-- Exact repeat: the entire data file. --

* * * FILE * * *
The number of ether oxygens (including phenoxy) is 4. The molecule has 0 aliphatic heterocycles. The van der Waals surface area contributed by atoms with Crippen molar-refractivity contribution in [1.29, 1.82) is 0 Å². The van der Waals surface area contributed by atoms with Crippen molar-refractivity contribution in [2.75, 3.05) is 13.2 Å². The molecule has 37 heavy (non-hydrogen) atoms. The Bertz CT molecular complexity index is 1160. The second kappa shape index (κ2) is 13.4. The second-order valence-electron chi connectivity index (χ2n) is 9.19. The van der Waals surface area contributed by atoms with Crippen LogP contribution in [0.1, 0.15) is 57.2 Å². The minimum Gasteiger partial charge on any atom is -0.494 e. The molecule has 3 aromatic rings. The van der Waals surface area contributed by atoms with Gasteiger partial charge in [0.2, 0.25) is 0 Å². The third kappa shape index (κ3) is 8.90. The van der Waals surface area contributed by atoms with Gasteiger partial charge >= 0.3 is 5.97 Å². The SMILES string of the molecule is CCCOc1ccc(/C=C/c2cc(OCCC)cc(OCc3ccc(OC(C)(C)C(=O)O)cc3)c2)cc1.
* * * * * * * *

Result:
The number of ether oxygens (including phenoxy) is 4. The molecule has 0 aliphatic heterocycles. The van der Waals surface area contributed by atoms with Crippen molar-refractivity contribution in [1.29, 1.82) is 0 Å². The van der Waals surface area contributed by atoms with Crippen molar-refractivity contribution in [2.75, 3.05) is 13.2 Å². The molecule has 37 heavy (non-hydrogen) atoms. The Bertz CT molecular complexity index is 1160. The second kappa shape index (κ2) is 13.4. The second-order valence-electron chi connectivity index (χ2n) is 9.19. The van der Waals surface area contributed by atoms with Crippen LogP contribution in [0.1, 0.15) is 57.2 Å². The minimum Gasteiger partial charge on any atom is -0.494 e. The molecule has 3 aromatic rings. The van der Waals surface area contributed by atoms with Gasteiger partial charge in [0.2, 0.25) is 0 Å². The third kappa shape index (κ3) is 8.90. The van der Waals surface area contributed by atoms with Gasteiger partial charge >= 0.3 is 5.97 Å². The SMILES string of the molecule is CCCOc1ccc(/C=C/c2cc(OCCC)cc(OCc3ccc(OC(C)(C)C(=O)O)cc3)c2)cc1.